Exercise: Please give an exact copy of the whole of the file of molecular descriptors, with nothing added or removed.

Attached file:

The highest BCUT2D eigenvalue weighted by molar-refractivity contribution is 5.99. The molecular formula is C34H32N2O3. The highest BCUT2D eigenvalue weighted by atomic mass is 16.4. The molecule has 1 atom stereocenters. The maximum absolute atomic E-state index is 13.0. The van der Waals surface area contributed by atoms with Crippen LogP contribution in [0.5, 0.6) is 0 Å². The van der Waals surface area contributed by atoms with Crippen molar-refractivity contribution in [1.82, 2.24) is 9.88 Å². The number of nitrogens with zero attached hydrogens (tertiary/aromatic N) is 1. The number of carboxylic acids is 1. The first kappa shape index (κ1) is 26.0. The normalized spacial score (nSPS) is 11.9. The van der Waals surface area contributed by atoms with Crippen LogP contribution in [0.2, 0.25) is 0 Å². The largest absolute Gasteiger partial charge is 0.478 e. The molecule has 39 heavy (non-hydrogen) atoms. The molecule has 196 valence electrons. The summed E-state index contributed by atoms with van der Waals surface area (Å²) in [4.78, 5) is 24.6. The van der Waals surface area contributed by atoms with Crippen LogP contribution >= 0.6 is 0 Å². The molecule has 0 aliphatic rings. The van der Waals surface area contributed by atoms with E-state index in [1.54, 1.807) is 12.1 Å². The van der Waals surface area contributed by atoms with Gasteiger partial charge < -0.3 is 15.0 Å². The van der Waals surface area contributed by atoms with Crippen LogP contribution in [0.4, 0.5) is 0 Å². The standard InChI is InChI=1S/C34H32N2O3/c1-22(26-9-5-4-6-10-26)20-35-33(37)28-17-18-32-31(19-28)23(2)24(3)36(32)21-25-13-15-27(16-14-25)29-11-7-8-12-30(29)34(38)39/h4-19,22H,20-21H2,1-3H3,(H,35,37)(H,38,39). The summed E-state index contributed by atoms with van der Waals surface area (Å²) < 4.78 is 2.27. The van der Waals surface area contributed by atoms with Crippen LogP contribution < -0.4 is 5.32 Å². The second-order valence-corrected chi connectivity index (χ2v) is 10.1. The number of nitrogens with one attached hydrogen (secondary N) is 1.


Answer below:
The highest BCUT2D eigenvalue weighted by molar-refractivity contribution is 5.99. The molecular formula is C34H32N2O3. The highest BCUT2D eigenvalue weighted by atomic mass is 16.4. The molecule has 1 atom stereocenters. The maximum absolute atomic E-state index is 13.0. The van der Waals surface area contributed by atoms with Crippen LogP contribution in [0.5, 0.6) is 0 Å². The van der Waals surface area contributed by atoms with Crippen molar-refractivity contribution in [1.82, 2.24) is 9.88 Å². The number of nitrogens with zero attached hydrogens (tertiary/aromatic N) is 1. The number of carboxylic acids is 1. The first kappa shape index (κ1) is 26.0. The normalized spacial score (nSPS) is 11.9. The van der Waals surface area contributed by atoms with Crippen LogP contribution in [0.2, 0.25) is 0 Å². The largest absolute Gasteiger partial charge is 0.478 e. The molecule has 39 heavy (non-hydrogen) atoms. The molecule has 196 valence electrons. The summed E-state index contributed by atoms with van der Waals surface area (Å²) in [4.78, 5) is 24.6. The van der Waals surface area contributed by atoms with Crippen LogP contribution >= 0.6 is 0 Å². The molecule has 0 aliphatic rings. The van der Waals surface area contributed by atoms with E-state index in [1.54, 1.807) is 12.1 Å². The van der Waals surface area contributed by atoms with Gasteiger partial charge < -0.3 is 15.0 Å². The van der Waals surface area contributed by atoms with Crippen LogP contribution in [0.4, 0.5) is 0 Å². The standard InChI is InChI=1S/C34H32N2O3/c1-22(26-9-5-4-6-10-26)20-35-33(37)28-17-18-32-31(19-28)23(2)24(3)36(32)21-25-13-15-27(16-14-25)29-11-7-8-12-30(29)34(38)39/h4-19,22H,20-21H2,1-3H3,(H,35,37)(H,38,39). The summed E-state index contributed by atoms with van der Waals surface area (Å²) < 4.78 is 2.27. The van der Waals surface area contributed by atoms with Crippen LogP contribution < -0.4 is 5.32 Å². The second-order valence-corrected chi connectivity index (χ2v) is 10.1. The number of nitrogens with one attached hydrogen (secondary N) is 1.